Last week at work—I also often refer to it as school out of habit, since I spent four years there for college—a few organizations on campus were celebrating National First Gen Day, which highlights first generation college students. I went to take some pictures of the event for the university’s Instagram account, and I took one of the pins they were handing out.
Neither of my parents went to college; they both graduated high school—the same high school I went to before the town shut it down a few years ago—and my dad went to a technical school for computers, but no real college.
So that makes me a first generation college student. And I’m proud to be one.
I was lucky enough to be able to choose which college I wanted to attend. If I didn’t know what I wanted to major in, my parents were going to have me start at the community college in town. But I knew I wanted to write—I went into summer orientation wanting to be an English major but changed to communication when I found out it was a thing—so I applied to five colleges. The original plan was for me to commute all four years, because to be honest, I wasn’t really ready to move out yet and really “go away” to college. I was accepted to all five colleges—technically three universities and two colleges—and chose my alma mater because I instantly loved the campus when I toured there. I think I went on like two tours and shadowed a student and went to Accepted Students Day because I really liked the school.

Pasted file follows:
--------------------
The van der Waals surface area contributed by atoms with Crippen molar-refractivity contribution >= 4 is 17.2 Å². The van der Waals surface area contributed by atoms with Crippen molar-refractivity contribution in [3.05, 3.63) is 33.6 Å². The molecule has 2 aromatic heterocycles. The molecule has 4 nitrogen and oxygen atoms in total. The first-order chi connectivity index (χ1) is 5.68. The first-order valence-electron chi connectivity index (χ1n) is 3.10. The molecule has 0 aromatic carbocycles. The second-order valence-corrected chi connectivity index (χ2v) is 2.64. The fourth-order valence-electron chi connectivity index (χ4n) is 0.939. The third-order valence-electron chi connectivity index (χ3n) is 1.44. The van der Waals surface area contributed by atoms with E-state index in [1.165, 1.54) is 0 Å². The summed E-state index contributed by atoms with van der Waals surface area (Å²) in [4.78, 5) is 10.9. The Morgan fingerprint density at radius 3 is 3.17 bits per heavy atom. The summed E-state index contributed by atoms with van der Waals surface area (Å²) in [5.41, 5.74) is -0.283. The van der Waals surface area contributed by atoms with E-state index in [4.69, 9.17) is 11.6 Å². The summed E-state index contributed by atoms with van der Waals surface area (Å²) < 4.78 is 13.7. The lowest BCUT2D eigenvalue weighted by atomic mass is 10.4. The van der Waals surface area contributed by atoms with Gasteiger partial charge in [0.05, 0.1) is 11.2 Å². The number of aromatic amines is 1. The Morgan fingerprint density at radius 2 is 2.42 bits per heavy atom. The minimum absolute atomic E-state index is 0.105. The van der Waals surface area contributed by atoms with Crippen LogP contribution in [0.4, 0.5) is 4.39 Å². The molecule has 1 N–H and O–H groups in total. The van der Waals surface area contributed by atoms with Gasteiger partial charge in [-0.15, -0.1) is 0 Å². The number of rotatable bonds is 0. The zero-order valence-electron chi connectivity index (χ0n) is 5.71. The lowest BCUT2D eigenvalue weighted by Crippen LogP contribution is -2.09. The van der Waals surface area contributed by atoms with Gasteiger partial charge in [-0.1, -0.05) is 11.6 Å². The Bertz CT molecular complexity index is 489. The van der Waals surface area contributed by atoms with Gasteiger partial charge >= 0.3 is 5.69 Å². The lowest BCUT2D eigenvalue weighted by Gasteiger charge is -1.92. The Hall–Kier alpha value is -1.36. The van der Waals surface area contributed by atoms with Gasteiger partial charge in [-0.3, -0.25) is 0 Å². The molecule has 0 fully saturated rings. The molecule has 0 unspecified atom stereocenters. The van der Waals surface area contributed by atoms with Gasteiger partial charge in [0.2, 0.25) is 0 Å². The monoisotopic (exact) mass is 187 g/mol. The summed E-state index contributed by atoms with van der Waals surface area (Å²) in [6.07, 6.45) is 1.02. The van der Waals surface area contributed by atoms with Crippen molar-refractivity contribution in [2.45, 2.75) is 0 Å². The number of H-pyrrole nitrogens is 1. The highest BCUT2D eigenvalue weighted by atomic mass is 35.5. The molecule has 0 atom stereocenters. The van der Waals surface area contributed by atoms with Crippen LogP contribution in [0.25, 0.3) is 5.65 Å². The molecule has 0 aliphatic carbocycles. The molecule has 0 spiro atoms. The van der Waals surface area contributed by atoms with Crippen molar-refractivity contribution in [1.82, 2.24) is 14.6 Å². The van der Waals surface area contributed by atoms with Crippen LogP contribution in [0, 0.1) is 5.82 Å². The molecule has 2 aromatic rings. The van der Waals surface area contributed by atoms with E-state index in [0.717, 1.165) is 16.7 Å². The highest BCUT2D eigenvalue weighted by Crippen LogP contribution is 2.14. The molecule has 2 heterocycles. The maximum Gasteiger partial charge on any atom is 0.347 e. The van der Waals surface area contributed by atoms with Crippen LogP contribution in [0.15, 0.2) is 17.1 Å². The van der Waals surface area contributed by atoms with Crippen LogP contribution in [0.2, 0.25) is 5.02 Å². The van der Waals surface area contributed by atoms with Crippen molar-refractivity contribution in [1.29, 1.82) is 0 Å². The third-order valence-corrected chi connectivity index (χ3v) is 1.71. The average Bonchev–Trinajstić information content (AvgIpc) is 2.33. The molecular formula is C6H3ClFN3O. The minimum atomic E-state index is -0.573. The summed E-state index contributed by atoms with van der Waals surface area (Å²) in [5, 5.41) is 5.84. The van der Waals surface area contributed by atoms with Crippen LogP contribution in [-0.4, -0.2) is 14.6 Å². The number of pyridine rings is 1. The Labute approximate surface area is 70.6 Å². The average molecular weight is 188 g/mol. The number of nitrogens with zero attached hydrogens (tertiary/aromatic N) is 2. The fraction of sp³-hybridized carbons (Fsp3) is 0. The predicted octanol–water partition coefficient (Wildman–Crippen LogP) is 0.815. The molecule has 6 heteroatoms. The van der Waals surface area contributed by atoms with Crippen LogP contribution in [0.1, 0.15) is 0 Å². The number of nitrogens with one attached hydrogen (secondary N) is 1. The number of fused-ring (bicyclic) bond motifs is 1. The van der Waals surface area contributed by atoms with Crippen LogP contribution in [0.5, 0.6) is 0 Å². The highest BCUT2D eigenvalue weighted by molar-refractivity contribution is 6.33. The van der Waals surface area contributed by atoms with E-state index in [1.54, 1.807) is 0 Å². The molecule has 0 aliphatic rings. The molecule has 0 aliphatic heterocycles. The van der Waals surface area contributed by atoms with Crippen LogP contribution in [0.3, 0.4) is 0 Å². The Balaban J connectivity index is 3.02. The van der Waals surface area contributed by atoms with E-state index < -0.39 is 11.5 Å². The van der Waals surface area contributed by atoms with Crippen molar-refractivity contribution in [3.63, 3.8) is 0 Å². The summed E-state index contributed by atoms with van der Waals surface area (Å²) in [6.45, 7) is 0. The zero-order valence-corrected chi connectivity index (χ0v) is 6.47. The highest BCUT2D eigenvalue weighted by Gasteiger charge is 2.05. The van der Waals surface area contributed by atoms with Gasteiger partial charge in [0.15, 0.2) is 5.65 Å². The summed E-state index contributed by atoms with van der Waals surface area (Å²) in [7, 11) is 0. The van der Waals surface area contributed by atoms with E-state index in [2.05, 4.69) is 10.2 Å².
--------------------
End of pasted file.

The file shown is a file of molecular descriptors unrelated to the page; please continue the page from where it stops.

Once I started to live on campus sophomore year, I got involved in class council and other organizations, and that’s when I really felt confident in myself and sure of what I was doing. The first year and a half or so was rough, but it did get better, and I met some great people—some of those great people I get to work with now.
I’m also grateful that my parents supported me when I got my master’s right after I graduated; they were able to help me out with some of my college, but I do have some loans that I’m paying off. They also supported me mentally as I spent a few months in the end of 2016 and all of 2017 in classes—online, but I was taking two classes every 11 weeks.
In the end, I just want to make my parents proud, because I have opportunities that they didn’t have. They’re both extremely happy that I’m back working at the university, and it’s also my way of giving back to the school, because I got the education there that helped me get back there.
What were your post-high school plans? Are you a first generation student?